Coming home from abroad is exciting, but it can get quite hectic. We take a look at the experience of Moses, who came to Kenya from abroad. Here are some tips from him on how to cope:
For the past two summers, I’ve visited Kenya. First,to mainly visit old friends and family; and on the second occasion, to explore a business idea. On both instances, I’ve found that my stay could have been more efficient and convenient had I taken time to get the following done before I departed.
- Find Local bank accounts:
Given the amount of money that the Kenyan diaspora remits back home every year, it is only given that any financial institution worth their salt would be interested in tapping into that market. And Kenyan banks seem to have done that, almost to the last man.
Most Kenyan banks offer banking services specifically tailored for the diaspora. You can apply for a bank account online. Equity bank even has agents in the diaspora.
Like most banks, you can do the application online for Chase Bank. You can have the account in Kenya shillings or in any major foreign currency.
Banks offer Mastercard and Visa affiliated cards which can be used at any ATM in Kenya and when paying at merchants affiliated with the two.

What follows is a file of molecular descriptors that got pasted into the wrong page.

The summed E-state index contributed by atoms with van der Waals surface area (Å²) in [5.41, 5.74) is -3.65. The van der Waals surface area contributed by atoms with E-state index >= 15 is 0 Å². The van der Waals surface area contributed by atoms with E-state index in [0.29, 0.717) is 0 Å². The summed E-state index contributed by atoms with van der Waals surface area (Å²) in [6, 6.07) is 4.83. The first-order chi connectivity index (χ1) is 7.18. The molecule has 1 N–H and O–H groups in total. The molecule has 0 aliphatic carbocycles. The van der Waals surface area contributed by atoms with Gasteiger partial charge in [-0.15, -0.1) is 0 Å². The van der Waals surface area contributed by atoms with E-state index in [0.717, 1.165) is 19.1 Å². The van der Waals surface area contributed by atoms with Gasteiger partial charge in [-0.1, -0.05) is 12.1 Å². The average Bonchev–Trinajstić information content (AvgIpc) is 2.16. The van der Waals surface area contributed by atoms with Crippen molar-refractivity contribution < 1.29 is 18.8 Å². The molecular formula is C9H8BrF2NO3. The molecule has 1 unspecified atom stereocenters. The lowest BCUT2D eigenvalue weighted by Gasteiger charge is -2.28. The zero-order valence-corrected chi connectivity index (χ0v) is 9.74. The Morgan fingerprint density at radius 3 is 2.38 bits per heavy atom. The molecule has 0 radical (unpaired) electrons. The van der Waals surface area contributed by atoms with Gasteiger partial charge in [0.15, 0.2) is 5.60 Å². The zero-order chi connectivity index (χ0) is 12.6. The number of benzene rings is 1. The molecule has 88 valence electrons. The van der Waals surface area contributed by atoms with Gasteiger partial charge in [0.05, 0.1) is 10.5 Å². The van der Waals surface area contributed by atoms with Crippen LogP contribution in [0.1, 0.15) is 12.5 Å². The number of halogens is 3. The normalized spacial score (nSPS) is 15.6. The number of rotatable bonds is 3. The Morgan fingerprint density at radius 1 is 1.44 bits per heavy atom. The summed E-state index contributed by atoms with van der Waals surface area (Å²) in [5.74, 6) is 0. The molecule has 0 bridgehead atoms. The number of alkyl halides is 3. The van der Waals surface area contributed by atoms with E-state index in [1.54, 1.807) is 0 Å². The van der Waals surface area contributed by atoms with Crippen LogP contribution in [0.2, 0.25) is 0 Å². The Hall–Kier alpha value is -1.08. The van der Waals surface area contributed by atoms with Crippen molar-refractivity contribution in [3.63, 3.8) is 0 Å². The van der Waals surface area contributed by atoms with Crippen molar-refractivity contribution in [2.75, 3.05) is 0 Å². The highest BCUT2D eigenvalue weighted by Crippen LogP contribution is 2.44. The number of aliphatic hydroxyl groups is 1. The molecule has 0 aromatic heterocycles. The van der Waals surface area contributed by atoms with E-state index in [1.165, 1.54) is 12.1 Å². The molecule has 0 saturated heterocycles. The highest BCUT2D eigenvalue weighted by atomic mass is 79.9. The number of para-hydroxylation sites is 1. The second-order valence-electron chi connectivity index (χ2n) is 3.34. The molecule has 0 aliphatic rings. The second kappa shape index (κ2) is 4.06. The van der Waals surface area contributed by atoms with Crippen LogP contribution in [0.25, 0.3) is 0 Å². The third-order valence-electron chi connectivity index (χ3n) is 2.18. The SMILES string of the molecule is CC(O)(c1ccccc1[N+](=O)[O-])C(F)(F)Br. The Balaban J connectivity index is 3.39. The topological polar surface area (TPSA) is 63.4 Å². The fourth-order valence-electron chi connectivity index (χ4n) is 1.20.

The NIC Bank diaspora account is available in ten major currencies. You can send money to anyone in Kenya through MPesa, conduct same day transfers to any bank in Kenya and SWIFT transfer to any bank worldwide, according to the bank’s website.
Most of the banks require that you attach a passport size photo, a copy of your passport, and, in Equity’s case, to sign an email indemnity form
Most of the banks allow you to conduct online transactions, offer debit cards, give loans after banking with them over a certain period and promise a dedicated customer service team.
Cards are available the moment your account is activated. In most cases, this means when you deposit money in the account. They can picked from a bank branch of your choice or the banks’ agents abroad. In tht is not possible, you can pick them from the bank when you get to the country. It should be able to be done in a day.